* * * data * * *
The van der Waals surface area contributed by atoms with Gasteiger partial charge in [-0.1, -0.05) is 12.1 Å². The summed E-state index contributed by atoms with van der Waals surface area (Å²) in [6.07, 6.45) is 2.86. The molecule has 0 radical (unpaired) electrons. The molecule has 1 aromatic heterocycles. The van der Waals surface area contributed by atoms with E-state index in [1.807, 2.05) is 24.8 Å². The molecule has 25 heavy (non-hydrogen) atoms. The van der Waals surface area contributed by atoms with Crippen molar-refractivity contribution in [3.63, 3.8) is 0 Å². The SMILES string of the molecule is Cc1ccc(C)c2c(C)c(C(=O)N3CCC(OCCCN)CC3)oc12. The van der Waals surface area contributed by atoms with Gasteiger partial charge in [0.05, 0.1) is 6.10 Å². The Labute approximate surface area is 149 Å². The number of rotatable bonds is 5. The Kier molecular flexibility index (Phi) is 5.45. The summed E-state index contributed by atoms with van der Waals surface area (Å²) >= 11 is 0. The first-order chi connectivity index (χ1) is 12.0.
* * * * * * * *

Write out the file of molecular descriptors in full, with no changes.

The van der Waals surface area contributed by atoms with Gasteiger partial charge in [-0.1, -0.05) is 12.1 Å². The summed E-state index contributed by atoms with van der Waals surface area (Å²) in [6.07, 6.45) is 2.86. The molecule has 0 radical (unpaired) electrons. The molecule has 1 aromatic heterocycles. The van der Waals surface area contributed by atoms with E-state index in [1.807, 2.05) is 24.8 Å². The molecule has 25 heavy (non-hydrogen) atoms. The van der Waals surface area contributed by atoms with Crippen molar-refractivity contribution in [3.63, 3.8) is 0 Å². The SMILES string of the molecule is Cc1ccc(C)c2c(C)c(C(=O)N3CCC(OCCCN)CC3)oc12. The van der Waals surface area contributed by atoms with Gasteiger partial charge in [0.05, 0.1) is 6.10 Å². The Labute approximate surface area is 149 Å². The number of rotatable bonds is 5. The Kier molecular flexibility index (Phi) is 5.45. The summed E-state index contributed by atoms with van der Waals surface area (Å²) >= 11 is 0. The first-order chi connectivity index (χ1) is 12.0.